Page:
“To bring confidence and power to potential electric car drivers we need more, and more reliable and accessible charge points as soon as possible.”

The National Infrastructure Commission’s chairman Sir John Armitt: “We need to turbo-charge the roll out of electric vehicle charging points, accelerating the installation of both rapid and on-street charging facilities so that the 2030 date for the end of the sale of new petrol and diesel cars remains viable.”

The RAC’s head of policy Nicholas Lyes: “We are concerned that this is not going to be sufficient with drivers looking to switch to an electric vehicle en masse ahead of the 2030 ban on the sale of new petrol and diesel cars.

“Many current and would-be EV drivers worry that charging units will be out of order when they arrive to charge their vehicles, so it is vitally important this is addressed.”

The Association for Renewable Energy and Clean Technology’s (REA) transport policy manager Jacob Roberts: “The REA strongly supports the Government’s commitment to delivering a world-leading EV charging infrastructure network that meets the needs of all EV users.

“By 2030, the Government expects around 300,000 public chargepoints will be needed to enable the transition to EVs – and we believe that this can be achieved, with this rapidly expanding industry having delivered 37% growth in chargepoint numbers in the last year alone.

“This growth can only be maintained, however, if investment can be mobilised at pace. We welcome the Government providing funding to overcome market failures and speed up local rollout of EV chargepoints, whilst allowing room for continued private investment to grow the UK’s public EV charging network. The Government’s next step should now be to remove the practical and administrative barriers which too often delay new chargepoint projects.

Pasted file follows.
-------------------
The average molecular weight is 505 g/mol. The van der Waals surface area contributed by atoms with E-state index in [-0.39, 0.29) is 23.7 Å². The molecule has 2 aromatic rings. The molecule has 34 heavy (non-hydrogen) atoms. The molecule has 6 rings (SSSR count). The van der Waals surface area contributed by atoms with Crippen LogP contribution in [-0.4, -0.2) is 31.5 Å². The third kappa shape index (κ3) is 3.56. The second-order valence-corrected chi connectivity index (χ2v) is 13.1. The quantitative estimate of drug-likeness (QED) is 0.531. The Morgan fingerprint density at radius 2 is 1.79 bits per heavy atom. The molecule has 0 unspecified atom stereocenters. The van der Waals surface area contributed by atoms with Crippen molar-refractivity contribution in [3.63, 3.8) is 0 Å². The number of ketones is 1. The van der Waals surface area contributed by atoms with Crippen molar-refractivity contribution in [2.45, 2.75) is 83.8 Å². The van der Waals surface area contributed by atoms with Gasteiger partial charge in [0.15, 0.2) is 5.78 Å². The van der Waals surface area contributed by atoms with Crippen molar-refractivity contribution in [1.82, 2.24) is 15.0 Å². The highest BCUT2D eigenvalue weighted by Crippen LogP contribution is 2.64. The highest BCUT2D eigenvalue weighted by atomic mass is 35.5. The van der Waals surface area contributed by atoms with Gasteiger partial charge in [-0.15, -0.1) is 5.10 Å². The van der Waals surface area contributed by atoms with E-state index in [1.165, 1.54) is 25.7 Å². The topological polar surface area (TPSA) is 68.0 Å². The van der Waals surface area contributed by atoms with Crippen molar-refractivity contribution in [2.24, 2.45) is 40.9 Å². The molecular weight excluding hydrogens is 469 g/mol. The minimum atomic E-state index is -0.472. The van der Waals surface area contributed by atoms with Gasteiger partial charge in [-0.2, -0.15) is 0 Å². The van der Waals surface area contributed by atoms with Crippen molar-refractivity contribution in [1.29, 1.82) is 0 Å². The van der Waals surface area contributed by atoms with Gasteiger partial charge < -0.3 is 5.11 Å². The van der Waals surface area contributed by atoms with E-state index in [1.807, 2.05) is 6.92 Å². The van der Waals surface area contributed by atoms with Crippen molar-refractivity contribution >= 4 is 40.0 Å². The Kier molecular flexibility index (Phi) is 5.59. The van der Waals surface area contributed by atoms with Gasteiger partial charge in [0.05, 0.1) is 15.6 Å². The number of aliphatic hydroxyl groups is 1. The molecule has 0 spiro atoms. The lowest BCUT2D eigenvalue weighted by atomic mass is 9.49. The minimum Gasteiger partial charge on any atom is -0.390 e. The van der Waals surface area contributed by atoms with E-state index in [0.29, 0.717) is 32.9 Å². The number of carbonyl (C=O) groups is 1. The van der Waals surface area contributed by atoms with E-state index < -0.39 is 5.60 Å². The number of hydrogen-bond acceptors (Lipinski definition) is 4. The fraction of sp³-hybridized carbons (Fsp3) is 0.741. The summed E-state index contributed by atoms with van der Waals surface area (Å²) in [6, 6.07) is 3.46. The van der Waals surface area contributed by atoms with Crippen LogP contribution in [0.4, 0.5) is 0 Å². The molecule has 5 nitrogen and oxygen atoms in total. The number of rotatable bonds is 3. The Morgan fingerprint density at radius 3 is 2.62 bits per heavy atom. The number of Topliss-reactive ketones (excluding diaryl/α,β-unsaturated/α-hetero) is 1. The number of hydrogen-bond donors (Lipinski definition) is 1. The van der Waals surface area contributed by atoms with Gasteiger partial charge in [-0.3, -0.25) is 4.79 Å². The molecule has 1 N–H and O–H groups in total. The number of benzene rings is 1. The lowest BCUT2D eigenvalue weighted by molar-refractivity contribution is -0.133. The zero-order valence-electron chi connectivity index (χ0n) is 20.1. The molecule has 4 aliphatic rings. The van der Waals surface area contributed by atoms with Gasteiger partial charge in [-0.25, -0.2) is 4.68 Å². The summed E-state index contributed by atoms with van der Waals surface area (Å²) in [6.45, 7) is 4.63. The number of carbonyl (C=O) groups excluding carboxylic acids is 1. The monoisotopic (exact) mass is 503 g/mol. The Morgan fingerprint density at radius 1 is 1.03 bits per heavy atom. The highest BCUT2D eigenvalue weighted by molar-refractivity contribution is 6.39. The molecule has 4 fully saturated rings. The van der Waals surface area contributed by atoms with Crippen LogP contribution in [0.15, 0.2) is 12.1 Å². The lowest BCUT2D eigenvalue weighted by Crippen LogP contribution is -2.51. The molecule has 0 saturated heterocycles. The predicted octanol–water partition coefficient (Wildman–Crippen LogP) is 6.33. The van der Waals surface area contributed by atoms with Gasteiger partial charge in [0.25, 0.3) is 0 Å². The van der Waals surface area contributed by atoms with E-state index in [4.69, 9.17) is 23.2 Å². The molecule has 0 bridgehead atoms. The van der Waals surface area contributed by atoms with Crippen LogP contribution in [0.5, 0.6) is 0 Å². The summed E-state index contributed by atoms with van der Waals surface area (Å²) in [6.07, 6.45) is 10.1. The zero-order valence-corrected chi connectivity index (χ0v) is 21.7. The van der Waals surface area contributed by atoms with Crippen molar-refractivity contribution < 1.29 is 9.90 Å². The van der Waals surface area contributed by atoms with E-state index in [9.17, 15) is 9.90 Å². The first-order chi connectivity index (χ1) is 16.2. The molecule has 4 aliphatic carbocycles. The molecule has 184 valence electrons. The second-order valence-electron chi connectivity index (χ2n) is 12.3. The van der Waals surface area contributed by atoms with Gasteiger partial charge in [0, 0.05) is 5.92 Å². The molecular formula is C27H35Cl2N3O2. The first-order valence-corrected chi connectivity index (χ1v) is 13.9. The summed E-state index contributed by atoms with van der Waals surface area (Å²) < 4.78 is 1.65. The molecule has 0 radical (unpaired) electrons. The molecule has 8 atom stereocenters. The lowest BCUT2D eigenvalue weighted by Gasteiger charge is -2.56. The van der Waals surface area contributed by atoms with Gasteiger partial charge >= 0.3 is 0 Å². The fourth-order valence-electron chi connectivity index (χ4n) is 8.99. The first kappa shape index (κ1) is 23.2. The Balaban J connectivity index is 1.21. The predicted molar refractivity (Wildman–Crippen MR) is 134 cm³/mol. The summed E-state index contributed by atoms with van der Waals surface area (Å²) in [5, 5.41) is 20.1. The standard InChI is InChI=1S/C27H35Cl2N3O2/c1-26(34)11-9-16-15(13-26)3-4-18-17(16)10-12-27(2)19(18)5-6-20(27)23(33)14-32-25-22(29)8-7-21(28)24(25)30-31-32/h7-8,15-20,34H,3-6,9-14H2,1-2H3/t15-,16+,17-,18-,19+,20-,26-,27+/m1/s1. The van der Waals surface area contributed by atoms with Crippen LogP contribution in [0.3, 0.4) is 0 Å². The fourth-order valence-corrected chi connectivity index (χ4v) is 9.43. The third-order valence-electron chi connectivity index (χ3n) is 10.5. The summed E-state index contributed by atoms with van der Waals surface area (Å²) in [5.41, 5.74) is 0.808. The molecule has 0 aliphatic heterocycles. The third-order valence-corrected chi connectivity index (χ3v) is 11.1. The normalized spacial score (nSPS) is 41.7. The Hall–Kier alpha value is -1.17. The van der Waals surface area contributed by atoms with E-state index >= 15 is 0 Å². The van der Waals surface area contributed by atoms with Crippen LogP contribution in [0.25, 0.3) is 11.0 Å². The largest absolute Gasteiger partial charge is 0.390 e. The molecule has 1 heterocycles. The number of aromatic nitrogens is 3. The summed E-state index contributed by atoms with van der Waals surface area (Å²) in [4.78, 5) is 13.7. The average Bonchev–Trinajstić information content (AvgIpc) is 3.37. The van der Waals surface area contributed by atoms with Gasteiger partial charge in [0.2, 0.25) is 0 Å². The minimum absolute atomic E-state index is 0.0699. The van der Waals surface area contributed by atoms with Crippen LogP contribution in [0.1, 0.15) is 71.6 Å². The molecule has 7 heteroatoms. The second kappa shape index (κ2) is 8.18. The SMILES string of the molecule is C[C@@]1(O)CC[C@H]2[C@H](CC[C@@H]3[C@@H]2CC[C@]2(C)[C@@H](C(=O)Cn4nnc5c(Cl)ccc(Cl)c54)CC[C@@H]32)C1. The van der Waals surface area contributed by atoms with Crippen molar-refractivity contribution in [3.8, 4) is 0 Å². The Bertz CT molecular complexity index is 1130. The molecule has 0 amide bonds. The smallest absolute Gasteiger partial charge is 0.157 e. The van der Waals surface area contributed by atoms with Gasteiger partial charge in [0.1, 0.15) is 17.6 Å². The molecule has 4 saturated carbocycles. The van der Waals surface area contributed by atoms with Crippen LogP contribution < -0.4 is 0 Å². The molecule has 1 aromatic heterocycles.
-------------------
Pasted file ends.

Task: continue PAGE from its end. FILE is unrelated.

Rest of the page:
“The REA and its members are already committed to providing an excellent consumer experience, and therefore we welcome the consumer regulations also announced today. These regulations set the standards operators are expected to meet and will improve the overall charging experience. We are particularly pleased that the regulations include requirements for interoperability and roaming – something the REA has long argued for.”

A UK100 spokesperson:” We welcome the new funding which will enable local authorities to deliver EV charging points for their area. But this needs to be done in a way that ensures wide coverage of charging infrastructure across the UK – to redress the current geographic imbalance in provision.

“Competitive bidding for the fund means that the money won’t necessarily be spent where it’s most needed – in the areas with the lowest existing numbers of charging points. Additionally, every local and regional authority should be included in designing and shaping the charging infrastructure across its area

“We also advocate that the high costs of connecting EV charging networks to the grid should be reduced to enable a seamless EV charging network across the UK.“

The County Councils Network’s climate change spokesperson Cllr Sam Corcoran: “England’s counties are lagging far behind the largest cities when it comes to publicly-available electric vehicle charging points, with the County Councils Network’s analysis showing that drivers in county areas have one charging point for every 16 miles, compared to one every mile in London. This makes it difficult for county drivers to switch to electric, leaving behind county areas and impacting on the country’s net-zero ambitions.  

“Therefore, it is vital that the funding announced today to boost public charge points is prioritised towards county areas so they can offer the same level of infrastructure to help drivers make the switch to electric as the major cities. The commitments today could create a step-change in the usage of electric vehicles, but it is imperative that all four corners of England have good access to charge points.

“A total of £1.6bn for electric vehicle infrastructure is a significant sum, but the Government should keep this figure under review. Net-zero cannot be delivered on a shoestring.”

Kalibrate’s chief executive Oliver Shaw: “It’s encouraging to see the commitment from the Government to heavily increase EV chargers by 2030. Currently, 57% of EV drivers get nervous about running out of charge, so this is a crucial step in boosting the adoption of EVs among consumers and addressing the range anxiety challenge.